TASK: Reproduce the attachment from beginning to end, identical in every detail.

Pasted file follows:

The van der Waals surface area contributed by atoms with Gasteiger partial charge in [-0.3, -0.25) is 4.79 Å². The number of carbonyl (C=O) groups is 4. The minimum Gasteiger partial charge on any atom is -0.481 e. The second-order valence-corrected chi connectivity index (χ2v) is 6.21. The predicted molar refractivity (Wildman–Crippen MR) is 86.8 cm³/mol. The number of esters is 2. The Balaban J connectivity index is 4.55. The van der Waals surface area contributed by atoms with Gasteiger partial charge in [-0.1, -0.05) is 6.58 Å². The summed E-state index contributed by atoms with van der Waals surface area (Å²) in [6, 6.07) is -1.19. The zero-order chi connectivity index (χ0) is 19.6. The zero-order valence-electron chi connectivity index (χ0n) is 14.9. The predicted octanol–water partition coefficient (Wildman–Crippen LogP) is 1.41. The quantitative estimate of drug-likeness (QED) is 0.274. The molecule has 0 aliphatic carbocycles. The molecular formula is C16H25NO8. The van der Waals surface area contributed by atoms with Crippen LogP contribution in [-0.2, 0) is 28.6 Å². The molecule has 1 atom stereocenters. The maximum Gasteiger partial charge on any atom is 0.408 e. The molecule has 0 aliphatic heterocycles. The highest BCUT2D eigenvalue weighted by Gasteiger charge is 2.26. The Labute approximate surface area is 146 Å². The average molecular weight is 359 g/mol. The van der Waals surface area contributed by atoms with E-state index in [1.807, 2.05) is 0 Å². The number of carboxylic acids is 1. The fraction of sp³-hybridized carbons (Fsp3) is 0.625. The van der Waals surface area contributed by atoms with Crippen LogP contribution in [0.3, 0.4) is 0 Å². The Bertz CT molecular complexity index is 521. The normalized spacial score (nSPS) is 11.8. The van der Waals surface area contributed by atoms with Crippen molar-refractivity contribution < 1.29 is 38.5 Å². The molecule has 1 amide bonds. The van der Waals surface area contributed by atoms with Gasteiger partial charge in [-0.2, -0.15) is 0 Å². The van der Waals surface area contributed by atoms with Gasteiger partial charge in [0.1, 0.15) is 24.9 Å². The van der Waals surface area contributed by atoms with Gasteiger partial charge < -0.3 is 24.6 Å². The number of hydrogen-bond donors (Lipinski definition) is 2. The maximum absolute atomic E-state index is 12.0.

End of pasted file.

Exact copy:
The van der Waals surface area contributed by atoms with Gasteiger partial charge in [-0.3, -0.25) is 4.79 Å². The number of carbonyl (C=O) groups is 4. The minimum Gasteiger partial charge on any atom is -0.481 e. The second-order valence-corrected chi connectivity index (χ2v) is 6.21. The predicted molar refractivity (Wildman–Crippen MR) is 86.8 cm³/mol. The number of esters is 2. The Balaban J connectivity index is 4.55. The van der Waals surface area contributed by atoms with Gasteiger partial charge in [-0.1, -0.05) is 6.58 Å². The summed E-state index contributed by atoms with van der Waals surface area (Å²) in [6, 6.07) is -1.19. The zero-order chi connectivity index (χ0) is 19.6. The zero-order valence-electron chi connectivity index (χ0n) is 14.9. The predicted octanol–water partition coefficient (Wildman–Crippen LogP) is 1.41. The quantitative estimate of drug-likeness (QED) is 0.274. The molecule has 0 aliphatic carbocycles. The molecular formula is C16H25NO8. The van der Waals surface area contributed by atoms with Crippen LogP contribution in [-0.2, 0) is 28.6 Å². The molecule has 1 atom stereocenters. The maximum Gasteiger partial charge on any atom is 0.408 e. The molecule has 0 aliphatic heterocycles. The highest BCUT2D eigenvalue weighted by Gasteiger charge is 2.26. The Labute approximate surface area is 146 Å². The average molecular weight is 359 g/mol. The van der Waals surface area contributed by atoms with E-state index in [1.807, 2.05) is 0 Å². The number of carboxylic acids is 1. The fraction of sp³-hybridized carbons (Fsp3) is 0.625. The van der Waals surface area contributed by atoms with Crippen LogP contribution in [0.3, 0.4) is 0 Å². The Bertz CT molecular complexity index is 521. The normalized spacial score (nSPS) is 11.8. The van der Waals surface area contributed by atoms with Crippen molar-refractivity contribution < 1.29 is 38.5 Å². The molecule has 1 amide bonds. The van der Waals surface area contributed by atoms with Gasteiger partial charge in [-0.2, -0.15) is 0 Å². The van der Waals surface area contributed by atoms with Gasteiger partial charge in [0.1, 0.15) is 24.9 Å². The van der Waals surface area contributed by atoms with Gasteiger partial charge < -0.3 is 24.6 Å². The number of hydrogen-bond donors (Lipinski definition) is 2. The maximum absolute atomic E-state index is 12.0.